Saturday, April 10, 2010

the perfect birthday

First, there's the waking up to the sound of the surf.

Second, the divine smell of coffee perking.

Third, the great book I'm reading (What Every American Should Know About the Middle East ~ I know it sounds dry but it's fantastic) that's right on my night table so I can just prop myself up in bed and start to read because it's my birthday so why get up?

Fourth, there's the phone call from daughter #1 with birthday wishes and the family news catch-up. All is well.

Fifth, there's the email from grandson Andrew with felicitations of the day and a telephone date for 11:30 AM. Right on schedule he called and we had a great chat. It is so satisfying to have lived long enough to have a talk with a little boy who has grown into a smart, funny, charming, intellectually curious and gifted man.

Sixth, there are phone calls and visits from locals with all good wishes, bouquets of flowers and a wonderful gift of a book that I have, as of this writing, almost finished. Alan Bennett's ~ he of Beyond the Fringe ~ "An Uncommon Reader." If you haven't read it, rush right out . . .

Seventh, there's the arrival of Helen to listen to "The Magic Flute", or as it turned out, the first act of same. By leaving, here's what she missed! I sat on the sofa gazing out at the deep blue sea thinking to myself, "Does it get any better than this? Mozart, the sparking ocean, and the prospect of another year." I don't know what I did to deserve this but I'm not going to question it too closely.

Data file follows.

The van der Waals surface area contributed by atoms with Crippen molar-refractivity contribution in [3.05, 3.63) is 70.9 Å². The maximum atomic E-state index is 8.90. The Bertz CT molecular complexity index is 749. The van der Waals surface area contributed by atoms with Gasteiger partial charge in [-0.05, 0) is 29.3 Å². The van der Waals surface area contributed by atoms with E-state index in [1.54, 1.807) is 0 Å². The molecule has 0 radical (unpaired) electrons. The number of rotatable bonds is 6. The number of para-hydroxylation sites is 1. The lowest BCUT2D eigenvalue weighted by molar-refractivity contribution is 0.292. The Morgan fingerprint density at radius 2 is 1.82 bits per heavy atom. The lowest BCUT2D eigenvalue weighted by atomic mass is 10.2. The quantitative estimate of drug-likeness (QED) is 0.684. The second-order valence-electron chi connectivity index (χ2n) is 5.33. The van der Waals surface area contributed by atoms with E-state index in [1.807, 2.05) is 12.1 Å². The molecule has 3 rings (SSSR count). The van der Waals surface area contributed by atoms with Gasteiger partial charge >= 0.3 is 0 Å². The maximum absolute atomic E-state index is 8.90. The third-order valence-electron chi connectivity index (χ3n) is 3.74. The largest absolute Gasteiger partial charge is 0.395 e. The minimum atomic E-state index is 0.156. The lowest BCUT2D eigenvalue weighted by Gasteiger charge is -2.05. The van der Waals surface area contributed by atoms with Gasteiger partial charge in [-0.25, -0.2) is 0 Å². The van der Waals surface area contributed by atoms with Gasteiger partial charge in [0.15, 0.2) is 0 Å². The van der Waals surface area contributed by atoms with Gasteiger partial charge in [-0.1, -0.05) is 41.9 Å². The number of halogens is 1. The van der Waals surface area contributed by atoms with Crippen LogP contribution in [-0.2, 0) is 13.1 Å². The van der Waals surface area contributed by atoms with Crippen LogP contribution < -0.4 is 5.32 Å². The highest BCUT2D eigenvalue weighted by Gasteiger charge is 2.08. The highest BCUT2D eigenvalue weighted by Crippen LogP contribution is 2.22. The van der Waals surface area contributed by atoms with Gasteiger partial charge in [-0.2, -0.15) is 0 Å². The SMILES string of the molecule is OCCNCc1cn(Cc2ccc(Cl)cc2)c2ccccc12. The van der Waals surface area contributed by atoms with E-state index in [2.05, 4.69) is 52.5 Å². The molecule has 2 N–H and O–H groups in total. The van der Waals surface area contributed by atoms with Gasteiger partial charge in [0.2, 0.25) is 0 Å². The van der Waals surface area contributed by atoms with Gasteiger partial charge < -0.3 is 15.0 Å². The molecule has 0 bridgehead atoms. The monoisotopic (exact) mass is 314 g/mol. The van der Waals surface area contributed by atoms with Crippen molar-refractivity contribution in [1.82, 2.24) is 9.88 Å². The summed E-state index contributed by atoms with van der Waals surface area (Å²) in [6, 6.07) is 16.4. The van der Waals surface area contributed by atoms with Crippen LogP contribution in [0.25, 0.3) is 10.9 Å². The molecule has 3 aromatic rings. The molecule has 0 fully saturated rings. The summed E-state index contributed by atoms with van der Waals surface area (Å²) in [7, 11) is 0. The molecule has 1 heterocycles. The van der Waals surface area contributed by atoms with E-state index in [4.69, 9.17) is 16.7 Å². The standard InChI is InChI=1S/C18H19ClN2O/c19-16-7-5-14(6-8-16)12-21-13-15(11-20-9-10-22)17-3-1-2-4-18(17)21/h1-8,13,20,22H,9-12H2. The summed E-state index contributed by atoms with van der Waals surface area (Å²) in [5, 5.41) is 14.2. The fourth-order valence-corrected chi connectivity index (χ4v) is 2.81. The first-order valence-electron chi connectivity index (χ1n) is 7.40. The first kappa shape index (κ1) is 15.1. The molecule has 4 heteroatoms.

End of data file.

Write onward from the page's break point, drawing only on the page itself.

Eighth, emails from niece Kaley, her darling hubby, and daughter #2 Caitlin. This is the first year I have not had a chat with my sister on my birthday. These dates are hard remembrances of her absence.

Ninth, a lovely dinner by candlelight and soothing sea breezes while being serenaded by André Bocelli. We decided to save the cava for tomorrow night. It will give a certain caché to the tongue tacitos!

And finally, ten, just being here in this lovely place with a group of wonderful cohorts and fellow escapees from the madness of el norte. I am truly blessed.

The perfect start to a new year.

The Trees
by Philip Larkin
final stanza

Yet still the unresting castles thresh
In fullgrown thickness every May.
Last year is dead, they seem to say,
Begin afresh, afresh, afresh

Friday, April 9, 2010

fin de semana y ópera

It's Friday so it must be Dago's for shrimp. Yes indeed, and might tasty it was. We went up to Colima today to do some shopping; it was beastly hot and very smoggy. We couldn't see either one of the volcanoes, always a sign of how clear the atmosphere is. Here at the beach it was much cooler and breezier. I diced and chopped up a big vat of gazpacho for the weekend, using my handy Vidalia Chop Wizard, purchased with the encouragement of some TV huckster. But it really works!

Tomorrow is the opera, The Magic Flute, one of my all time favorites. (I used to have a kitchen floor that looked like that!) I am even passing up an invitation to go to Fernando's puesto to celebrate mi cumpleaños so I can stay home and listen to this divine, sublime music. Four of us will have a little celebratory dinner on Monday evening instead.